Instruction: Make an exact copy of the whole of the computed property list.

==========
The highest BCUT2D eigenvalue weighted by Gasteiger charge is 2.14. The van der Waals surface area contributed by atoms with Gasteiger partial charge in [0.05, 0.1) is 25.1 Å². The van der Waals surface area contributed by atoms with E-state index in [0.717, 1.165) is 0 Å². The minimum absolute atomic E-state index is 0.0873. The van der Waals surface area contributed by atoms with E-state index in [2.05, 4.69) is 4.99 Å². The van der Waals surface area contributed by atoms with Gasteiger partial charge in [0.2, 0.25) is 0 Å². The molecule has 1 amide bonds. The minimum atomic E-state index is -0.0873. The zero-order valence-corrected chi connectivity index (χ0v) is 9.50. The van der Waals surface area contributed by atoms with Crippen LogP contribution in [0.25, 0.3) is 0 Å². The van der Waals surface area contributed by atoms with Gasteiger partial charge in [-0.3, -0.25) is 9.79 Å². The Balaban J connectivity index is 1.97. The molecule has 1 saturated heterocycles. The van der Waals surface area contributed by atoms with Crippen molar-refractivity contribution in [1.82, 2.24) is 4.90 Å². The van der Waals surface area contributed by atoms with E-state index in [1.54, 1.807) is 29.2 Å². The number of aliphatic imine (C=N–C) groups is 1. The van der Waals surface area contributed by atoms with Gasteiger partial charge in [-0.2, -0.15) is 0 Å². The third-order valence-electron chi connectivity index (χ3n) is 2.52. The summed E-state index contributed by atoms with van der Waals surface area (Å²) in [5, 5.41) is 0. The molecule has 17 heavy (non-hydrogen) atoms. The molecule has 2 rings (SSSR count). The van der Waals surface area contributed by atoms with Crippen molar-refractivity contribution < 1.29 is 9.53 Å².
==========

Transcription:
The highest BCUT2D eigenvalue weighted by Gasteiger charge is 2.14. The van der Waals surface area contributed by atoms with Gasteiger partial charge in [0.05, 0.1) is 25.1 Å². The van der Waals surface area contributed by atoms with E-state index in [0.717, 1.165) is 0 Å². The minimum absolute atomic E-state index is 0.0873. The van der Waals surface area contributed by atoms with E-state index in [2.05, 4.69) is 4.99 Å². The van der Waals surface area contributed by atoms with Gasteiger partial charge in [0.2, 0.25) is 0 Å². The molecule has 1 amide bonds. The minimum atomic E-state index is -0.0873. The zero-order valence-corrected chi connectivity index (χ0v) is 9.50. The van der Waals surface area contributed by atoms with Crippen LogP contribution in [0.25, 0.3) is 0 Å². The van der Waals surface area contributed by atoms with Gasteiger partial charge in [-0.3, -0.25) is 9.79 Å². The Balaban J connectivity index is 1.97. The molecule has 1 saturated heterocycles. The van der Waals surface area contributed by atoms with Crippen molar-refractivity contribution in [1.82, 2.24) is 4.90 Å². The van der Waals surface area contributed by atoms with E-state index in [1.54, 1.807) is 29.2 Å². The number of aliphatic imine (C=N–C) groups is 1. The van der Waals surface area contributed by atoms with Gasteiger partial charge in [-0.2, -0.15) is 0 Å². The third-order valence-electron chi connectivity index (χ3n) is 2.52. The summed E-state index contributed by atoms with van der Waals surface area (Å²) in [5, 5.41) is 0. The molecule has 17 heavy (non-hydrogen) atoms. The molecule has 2 rings (SSSR count). The van der Waals surface area contributed by atoms with Crippen molar-refractivity contribution < 1.29 is 9.53 Å².